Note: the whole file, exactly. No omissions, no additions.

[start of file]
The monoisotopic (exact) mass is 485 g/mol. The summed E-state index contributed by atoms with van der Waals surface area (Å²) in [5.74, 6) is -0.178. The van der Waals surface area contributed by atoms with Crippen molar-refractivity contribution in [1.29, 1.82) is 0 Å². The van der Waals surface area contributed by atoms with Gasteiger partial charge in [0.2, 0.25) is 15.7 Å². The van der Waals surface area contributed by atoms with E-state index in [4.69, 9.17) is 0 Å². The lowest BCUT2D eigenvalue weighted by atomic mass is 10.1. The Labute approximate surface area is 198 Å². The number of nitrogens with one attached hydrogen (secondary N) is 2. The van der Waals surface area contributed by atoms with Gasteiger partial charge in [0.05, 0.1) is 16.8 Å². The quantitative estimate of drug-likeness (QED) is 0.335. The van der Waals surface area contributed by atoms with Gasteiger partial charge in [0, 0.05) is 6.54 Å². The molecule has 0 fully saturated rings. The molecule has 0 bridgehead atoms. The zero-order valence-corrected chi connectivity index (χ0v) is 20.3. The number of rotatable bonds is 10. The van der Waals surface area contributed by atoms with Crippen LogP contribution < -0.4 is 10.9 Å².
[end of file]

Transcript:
The monoisotopic (exact) mass is 485 g/mol. The summed E-state index contributed by atoms with van der Waals surface area (Å²) in [5.74, 6) is -0.178. The van der Waals surface area contributed by atoms with Crippen molar-refractivity contribution in [1.29, 1.82) is 0 Å². The van der Waals surface area contributed by atoms with Gasteiger partial charge in [0.2, 0.25) is 15.7 Å². The van der Waals surface area contributed by atoms with E-state index in [4.69, 9.17) is 0 Å². The lowest BCUT2D eigenvalue weighted by atomic mass is 10.1. The Labute approximate surface area is 198 Å². The number of nitrogens with one attached hydrogen (secondary N) is 2. The van der Waals surface area contributed by atoms with Gasteiger partial charge in [0.05, 0.1) is 16.8 Å². The quantitative estimate of drug-likeness (QED) is 0.335. The van der Waals surface area contributed by atoms with Gasteiger partial charge in [0, 0.05) is 6.54 Å². The molecule has 0 fully saturated rings. The molecule has 0 bridgehead atoms. The zero-order valence-corrected chi connectivity index (χ0v) is 20.3. The number of rotatable bonds is 10. The van der Waals surface area contributed by atoms with Crippen LogP contribution < -0.4 is 10.9 Å².